Thursday 17 September 2009 3:40pm
Otago scientists have gained $730,160 to support two international health research collaborations involving new approaches towards drug discovery in HIV-1, genetic diseases and melanoma.
The Health Research Council of New Zealand is supporting the projects through its International Investment Opportunities Fund (IIOF). The fund focuses on enabling outstanding New Zealand researchers to build research collaborations with overseas research teams.
The projects are:
Drug discovery targeting a novel step in HIV-1 biology, and overriding gene mutations
24 months, $396,538
Professor Warren Tate, Department of Biochemistry, University of Otago
Lead international partner
Dr John Phillip Parisot, The Walter and Eliza Hall Institute of Medical Research, La Trobe R&D Park, Victoria, Australia.
We have developed a new patented cell-based test to explore a novel drug target in HIV-1. HIV-1 uses a unique genetic mechanism to regulate synthesis of its structural and enzyme proteins in the correct amounts crucial for infectivity. Current methods for studying this mechanism are slow and use enzyme markers requiring expensive chemicals for detection. Our test uses reporter proteins that fluoresce when energised by light, is 90 per cent cheaper and ten-fold quicker. Preliminary drug screens showed that our system is sensitive for detecting changes at the HIV-1 target site.
Importantly, it can also accurately quantify gene mutation sites in human genetic diseases. We want to test our system further at the Walter and Eliza Hall Institute’s High Throughput Chemical Screening Facility in a new collaboration to assess its impact for identifying not only new drug compounds against HIV-1, but also drugs that can alleviate the consequence of genetic mutations.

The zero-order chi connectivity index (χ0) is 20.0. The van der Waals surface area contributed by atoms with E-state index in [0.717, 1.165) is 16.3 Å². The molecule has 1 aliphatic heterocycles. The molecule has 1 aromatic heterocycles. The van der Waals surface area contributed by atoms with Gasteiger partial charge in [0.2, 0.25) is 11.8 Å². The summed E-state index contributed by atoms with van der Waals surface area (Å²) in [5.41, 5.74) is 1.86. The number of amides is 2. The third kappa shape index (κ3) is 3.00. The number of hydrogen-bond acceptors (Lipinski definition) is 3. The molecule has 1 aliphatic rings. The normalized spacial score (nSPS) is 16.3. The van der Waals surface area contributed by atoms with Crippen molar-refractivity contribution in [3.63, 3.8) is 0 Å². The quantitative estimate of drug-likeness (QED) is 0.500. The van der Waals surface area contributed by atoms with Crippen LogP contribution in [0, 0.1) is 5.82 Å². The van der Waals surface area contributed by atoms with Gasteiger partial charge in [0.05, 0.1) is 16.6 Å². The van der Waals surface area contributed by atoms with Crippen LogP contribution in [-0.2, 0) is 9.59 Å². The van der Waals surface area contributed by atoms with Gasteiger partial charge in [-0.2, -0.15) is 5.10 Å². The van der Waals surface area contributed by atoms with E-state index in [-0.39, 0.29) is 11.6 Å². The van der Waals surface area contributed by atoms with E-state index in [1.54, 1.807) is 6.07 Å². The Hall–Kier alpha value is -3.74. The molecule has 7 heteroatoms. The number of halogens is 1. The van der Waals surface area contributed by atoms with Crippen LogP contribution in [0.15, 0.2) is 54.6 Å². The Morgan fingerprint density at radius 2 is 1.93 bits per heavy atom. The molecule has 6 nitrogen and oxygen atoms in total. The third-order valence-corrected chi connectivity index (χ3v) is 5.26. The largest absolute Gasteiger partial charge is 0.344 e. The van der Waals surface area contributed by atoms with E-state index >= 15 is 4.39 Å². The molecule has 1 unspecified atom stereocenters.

Targeting melanoma initiation and progression: developing ABCB5 inhibitors
12 months, $333,622
Professor Richard Cannon, Department of Oral Sciences, University of Otago
Lead international partner
Professor Larry Sklar, Professor of Pathology; Director of the University of New Mexico Center for Molecular Discovery
Melanoma is the most dangerous form of skin cancer: it is invasive and in 2004 caused 249 deaths in New Zealand. Early stage melanoma can be treated by surgery but in advanced stages it is lethal. Chemotherapy is not usually employed as melanomas are highly resistant to many anti-cancer drugs, and the melanoma progenitor cells express the drug efflux pump ABCB5. We have experience in expressing efflux pumps, including another anti-cancer drug efflux protein, Pglycoprotein, in the model yeast Saccharomyces cerevisiae.
We propose to clone and express human ABCB5 in S. cerevisiae and develop a fluorescent substrate efflux assay. Our collaborator, Professor Sklar of the University of New Mexico Cancer Center, will use this assay in his unique, high throughput screen, to search for ABCB5 inhibitors in a library of drug-like compounds. Further collaboration will lead to the development of novel therapeutic approaches for preventing melanoma invasion and metastasis.
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